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Obtaining a patent in a corporate environment

There have been many articles on patents that answer questions such as “How do I file a patent?”, “Should I patent my idea?”, or “How much does a patent cost?” All these are good to read if you’re working for yourself and have a great idea, but most of us work for a company, and filing for a patent within a company yields different questions and a different path.

(Let me put a caveat here before we begin: I am not a patent lawyer, patent attorney, or a patent agent.  I’m just an engineer who has submitted about 30 patents within a corporate environment. Also, I have spent a period working for a patent attorney, offering technical assistance and being tutored on writing patents. I am presenting information from my experiences, but not giving legal advice.)

Listing inventors on the patent and taking notes from the start

So, let’s talk about this path from idea to patent. It all starts with a problem or project you have been assigned to work on.  You and the team you are working with have meetings, work on individual tasks, and share ideas back and forth. It may be that one of your tasks does not seem to fit typical solutions so you think “if I just modify the usual way of solving this it will fit our requirements”. Or perhaps you come up with an entirely new solution to your problem. Perhaps you may now have a patentable idea. This new idea may elicit some discussions with other teammates. This is the time where you should keep good notes—one note being the date you thought of the general idea of a solution. Also, you need to keep notes of discussions you have with others and record suggestions they have made to fine-tune your solution. This is important since, if other people add ideas to your solution, they should be added to the patent submission. If someone contributes significantly to the solution and is not included on the submission, there may be hard feelings. 

Patent law provides guidance on who should be listed as inventors on the patent. It essentially requires that all actual inventors must be named in a patent application. These inventors are defined as individuals who have contributed to the conception of at least one claim (we’ll discuss claims later). On the flip side, others may have helped on the way but will not be included, such as someone who builds a device your group invented. Perhaps more awkward is that your managers are not included, unless they contributed the idea in one of the claims. I have seen managers automatically being added to the submission, but this is not legally correct.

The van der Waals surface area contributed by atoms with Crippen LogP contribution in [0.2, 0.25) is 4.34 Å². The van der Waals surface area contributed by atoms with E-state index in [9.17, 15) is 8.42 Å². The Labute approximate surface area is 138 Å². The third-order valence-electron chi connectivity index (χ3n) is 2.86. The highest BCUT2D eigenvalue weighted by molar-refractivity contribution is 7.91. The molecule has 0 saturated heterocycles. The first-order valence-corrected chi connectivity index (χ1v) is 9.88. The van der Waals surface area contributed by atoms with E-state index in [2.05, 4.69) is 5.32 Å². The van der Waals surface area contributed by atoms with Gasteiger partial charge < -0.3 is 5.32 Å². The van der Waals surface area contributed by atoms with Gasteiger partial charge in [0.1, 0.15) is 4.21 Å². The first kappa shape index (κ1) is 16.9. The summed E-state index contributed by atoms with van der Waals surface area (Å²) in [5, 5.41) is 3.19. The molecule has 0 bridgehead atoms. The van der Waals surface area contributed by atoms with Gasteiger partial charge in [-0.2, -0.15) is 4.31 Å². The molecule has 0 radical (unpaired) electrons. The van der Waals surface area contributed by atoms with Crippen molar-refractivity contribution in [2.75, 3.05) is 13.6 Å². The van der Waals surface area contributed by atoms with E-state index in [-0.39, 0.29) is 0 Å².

Filling out a submission form and invention disclosure review

Ok, so you have your idea documented and inventors identified, now you can fill out a submission form for a patent request and send it to your company’s General Counsel, Corporate Counsel, or Patent Counsel (or other keeper of the companies IP). This is not a formal legal document; it is a form your company created to capture information so they can take the next steps on obtaining a patent. This submission form, often referred to as an invention disclosure, will record things such as: the invention name, the inventors’ names and contact information, first date of the concept, a description of the invention, any useful document and drawings you may have, as well as some other pieces of information. The description should be a short simple description of the overarching ideas of how your invention works and why it is useful. Don’t think of it as the legal description of the patent–that comes later and will not need to be written by you. 

Some invention’s disclosure forms have a section for discussion of prior art (similar solutions that are already known or published). Be careful here. The legal community is split on the idea of the inventor searching for prior art. You should discuss this with your General Counsel before doing any searches.

The invention disclosure will then be reviewed.  Your company may have a group of employees that review patents and provide technical insight into the validity of the invention as well as the relative worth to the company. If your company does not have such a group, I would suggest you work on getting one formed, they are very valuable in filtering ideas. Your submission will then pass through this group who will report their opinion back to the General Counsel (you may or may not be informed of the review committee’s result).

Handing it off to the patent attorney